AP Photo/Anna Szilagyi
AP Photo/Anna Szilagyi

Labour Deputy Leader, Cllr Amanda Evans’ column in The Argus this week:

April is a very important month in the calendar for several different religious groups in our community, and although I am not religious, I’m always fascinated and sometimes very touched by the inspiring motivations behind some of the major events, including interfaith celebrations designed to foster stronger links and mutual understanding between groups.

The whole month is Ramadan, the most significant period in the Islamic calendar, marking the time the Qur’an was first revealed to the Prophet. Muslims fast each day between dawn and sunset and devote their time to religious contemplation and good deeds. Ramadan was celebrated in Brighton a week ago by the welcome return (after Covid) of the annual Iftar dinner at the Grand Hotel, where people of all faiths and none are invited to join the Muslim community in interfaith discussion and to break the day’s fast at sunset. The theme this year was ‘Rekindling Community Spirit’.

The 8 days of Passover, one of the most important festivals in the Jewish calendar begin at the end of last week, too, opening with the traditional Seder ceremony and meal(s), and celebrating the liberation of the Israelites, led from Egypt by Moses, as described in the Book of Exodus.

Last week also marked Holy Week in the Christian calendar, of course, starting with Palm Sunday and continuing through to Good Friday and Easter Sunday and Monday. For observant Christians, the week itself is also preceded by fasting and prayer, during the 40 days of Lent.

Like many people across our diverse city, I come from quite a mixed family background – from Italian Catholic, to eastern European Jewish, taking in a bit of Welsh Chapel Unitarian along the way. This could of course have led to a lot of discord, but never did, somehow.

When my sister died a few years ago, her funeral service was a beautiful and non-denominational one, presided over by a retired female C-of-E vicar who had been a friend of long standing, and with the (Mourner’s) Kaddish recited by two cousins. Despite the upset of a much-loved wife, mother and sister being taken too soon, it was a truly lovely send-off.

So, to those of these still marking Ramadan and Passover in our city, I say Ramadan Mubarak and Chag Pesach Sameach, to the Christians I hope you had a wonderful Easter, and to those of other faiths or none, I say talk to your friends and neighbours about your beliefs and theirs – conversation is always good and all religions have a story to tell, and a lot in common.

One of the things that all the major religions tend to have in common is a belief in kindness, in helping our neighbours, in reaching out to strangers in need, and certainly people across Brighton & Hove have done this in record numbers recently, proving our status as a City of Sanctuary is more than just a title.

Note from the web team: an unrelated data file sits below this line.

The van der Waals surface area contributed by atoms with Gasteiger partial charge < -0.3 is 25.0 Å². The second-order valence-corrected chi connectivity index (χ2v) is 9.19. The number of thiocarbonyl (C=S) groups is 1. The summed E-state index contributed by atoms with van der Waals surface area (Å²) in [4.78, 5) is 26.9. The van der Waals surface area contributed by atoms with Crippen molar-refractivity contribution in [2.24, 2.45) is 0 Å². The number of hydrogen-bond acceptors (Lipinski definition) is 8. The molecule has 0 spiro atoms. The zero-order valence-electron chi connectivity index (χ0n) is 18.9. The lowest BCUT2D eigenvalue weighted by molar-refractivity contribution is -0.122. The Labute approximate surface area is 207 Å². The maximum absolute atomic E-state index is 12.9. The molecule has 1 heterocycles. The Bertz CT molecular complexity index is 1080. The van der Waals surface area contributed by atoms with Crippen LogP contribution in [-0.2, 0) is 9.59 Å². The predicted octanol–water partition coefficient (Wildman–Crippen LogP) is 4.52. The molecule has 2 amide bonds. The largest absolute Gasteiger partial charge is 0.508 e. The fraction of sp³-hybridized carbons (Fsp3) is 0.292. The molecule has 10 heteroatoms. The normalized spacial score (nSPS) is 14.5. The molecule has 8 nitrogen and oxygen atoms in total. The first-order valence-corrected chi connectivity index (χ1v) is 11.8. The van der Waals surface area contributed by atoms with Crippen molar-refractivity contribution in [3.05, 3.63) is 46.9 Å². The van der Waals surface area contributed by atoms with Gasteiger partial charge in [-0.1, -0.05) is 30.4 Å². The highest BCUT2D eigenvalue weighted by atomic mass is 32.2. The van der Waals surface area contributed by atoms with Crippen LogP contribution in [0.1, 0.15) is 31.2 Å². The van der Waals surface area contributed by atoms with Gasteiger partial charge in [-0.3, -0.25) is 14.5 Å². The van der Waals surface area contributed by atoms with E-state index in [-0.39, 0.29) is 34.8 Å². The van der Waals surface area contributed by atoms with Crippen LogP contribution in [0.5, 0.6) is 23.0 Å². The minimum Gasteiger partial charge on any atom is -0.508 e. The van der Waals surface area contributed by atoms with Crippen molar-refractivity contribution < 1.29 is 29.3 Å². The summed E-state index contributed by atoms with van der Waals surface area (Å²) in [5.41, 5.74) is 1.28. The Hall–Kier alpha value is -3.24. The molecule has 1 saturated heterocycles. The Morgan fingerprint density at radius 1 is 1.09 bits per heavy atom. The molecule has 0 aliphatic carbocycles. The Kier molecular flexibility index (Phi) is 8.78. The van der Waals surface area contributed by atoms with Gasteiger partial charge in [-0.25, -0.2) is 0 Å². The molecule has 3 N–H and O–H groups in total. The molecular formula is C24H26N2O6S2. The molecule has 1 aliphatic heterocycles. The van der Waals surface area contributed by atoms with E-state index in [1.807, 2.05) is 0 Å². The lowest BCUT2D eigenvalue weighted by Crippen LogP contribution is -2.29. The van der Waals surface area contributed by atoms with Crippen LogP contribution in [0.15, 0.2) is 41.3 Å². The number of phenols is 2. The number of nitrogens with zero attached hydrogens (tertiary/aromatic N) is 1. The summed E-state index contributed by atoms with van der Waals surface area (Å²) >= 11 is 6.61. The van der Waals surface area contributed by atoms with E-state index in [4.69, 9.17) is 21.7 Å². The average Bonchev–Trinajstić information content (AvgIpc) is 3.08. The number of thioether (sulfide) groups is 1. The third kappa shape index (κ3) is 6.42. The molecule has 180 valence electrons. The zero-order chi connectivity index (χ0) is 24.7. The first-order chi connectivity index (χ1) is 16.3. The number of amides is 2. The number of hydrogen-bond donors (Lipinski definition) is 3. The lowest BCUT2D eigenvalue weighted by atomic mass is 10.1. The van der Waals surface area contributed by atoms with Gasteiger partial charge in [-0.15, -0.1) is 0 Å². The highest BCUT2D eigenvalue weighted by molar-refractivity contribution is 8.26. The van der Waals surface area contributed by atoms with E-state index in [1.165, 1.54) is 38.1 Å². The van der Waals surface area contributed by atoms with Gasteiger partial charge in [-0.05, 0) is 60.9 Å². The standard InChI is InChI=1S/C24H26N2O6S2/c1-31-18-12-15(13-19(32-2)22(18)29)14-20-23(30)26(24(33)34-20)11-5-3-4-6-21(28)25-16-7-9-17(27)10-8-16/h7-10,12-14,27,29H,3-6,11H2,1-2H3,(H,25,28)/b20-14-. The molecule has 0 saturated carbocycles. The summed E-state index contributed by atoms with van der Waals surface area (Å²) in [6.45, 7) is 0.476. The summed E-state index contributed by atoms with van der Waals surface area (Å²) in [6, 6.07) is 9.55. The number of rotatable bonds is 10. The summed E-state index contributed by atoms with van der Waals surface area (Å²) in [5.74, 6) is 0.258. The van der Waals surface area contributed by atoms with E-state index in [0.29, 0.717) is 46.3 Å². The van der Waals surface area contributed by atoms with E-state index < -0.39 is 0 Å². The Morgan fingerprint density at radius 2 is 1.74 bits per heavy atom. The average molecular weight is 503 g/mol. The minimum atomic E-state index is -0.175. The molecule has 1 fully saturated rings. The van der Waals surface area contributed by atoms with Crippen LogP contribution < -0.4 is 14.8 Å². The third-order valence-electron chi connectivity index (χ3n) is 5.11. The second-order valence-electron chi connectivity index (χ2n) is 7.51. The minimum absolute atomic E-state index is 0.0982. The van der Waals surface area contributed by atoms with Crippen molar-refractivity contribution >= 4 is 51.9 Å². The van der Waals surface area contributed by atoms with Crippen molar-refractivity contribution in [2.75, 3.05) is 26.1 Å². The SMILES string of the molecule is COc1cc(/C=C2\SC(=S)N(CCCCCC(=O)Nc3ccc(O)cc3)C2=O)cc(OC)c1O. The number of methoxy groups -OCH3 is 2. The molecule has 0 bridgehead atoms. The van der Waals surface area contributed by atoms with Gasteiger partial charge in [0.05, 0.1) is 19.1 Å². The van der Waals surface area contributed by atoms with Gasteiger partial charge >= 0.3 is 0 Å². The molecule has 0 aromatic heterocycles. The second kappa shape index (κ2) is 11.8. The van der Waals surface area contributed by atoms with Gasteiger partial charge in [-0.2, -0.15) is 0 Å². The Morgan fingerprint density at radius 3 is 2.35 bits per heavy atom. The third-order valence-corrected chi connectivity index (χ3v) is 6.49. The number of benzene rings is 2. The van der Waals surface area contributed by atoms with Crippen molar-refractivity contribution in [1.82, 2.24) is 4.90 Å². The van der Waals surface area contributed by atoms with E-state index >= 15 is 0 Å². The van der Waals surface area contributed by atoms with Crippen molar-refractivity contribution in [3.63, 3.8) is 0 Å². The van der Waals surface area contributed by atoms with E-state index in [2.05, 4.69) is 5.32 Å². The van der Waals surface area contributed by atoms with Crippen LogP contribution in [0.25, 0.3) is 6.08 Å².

Thousands of you have contacted the council to offer help to fleeing refugees, whether in the donation of money of clothes, or space in your homes, and this mass expression of concern and kindness frankly shames our national government, who have done so little to help people in desperate situations, from Afghanistan to the Ukraine and elsewhere.

They sank to a new low last week, drawing attention away from senior government figures being fined for breaking their own lockdown laws by announcing a plan to fly asylum seekers who manage to make it to the UK to Rwanda for ‘processing’, claiming this would be helpful in the fight against people traffickers.

Needless to say, refugee charities across the UK poured scorn on this claim, and the only person who seemed to think it was a good idea other than our government was the extreme-right French presidential candidate Marine Le Pen.

Hundreds of organisations – including fantastic local groups like Voices in Exile, Sanctuary on Sea, B&H Freedom from Torture Supporters Group and Sussex Aid for Refugees – have arranged protests, signed open letters to the Prime Minister and Home Secretary, and started petitions, pointing out that the plan was more likely to increase trafficking, misery and deaths, than reduce them, with one letter describing it as: ‘A shamefully cruel way to treat people who have come to the UK to seek protection, fleeing persecution or conflict’ that would put the UK in breach of international treaty obligations.

The latter point was also made by the UN in a statement: “UNHCR remains firmly opposed to arrangements that seek to transfer refugees and asylum seekers to third countries in the absence of sufficient safeguards and standards…people fleeing war, conflict and persecution deserve compassion and empathy. They should not be traded like commodities.”

In this month of religious festivals and celebrations of the arrival of spring, I’m grateful residents here continue to show the kindness, inclusivity and openness for which our city is so rightly famed.

Photo: AP Photo/Anna Szilagyi

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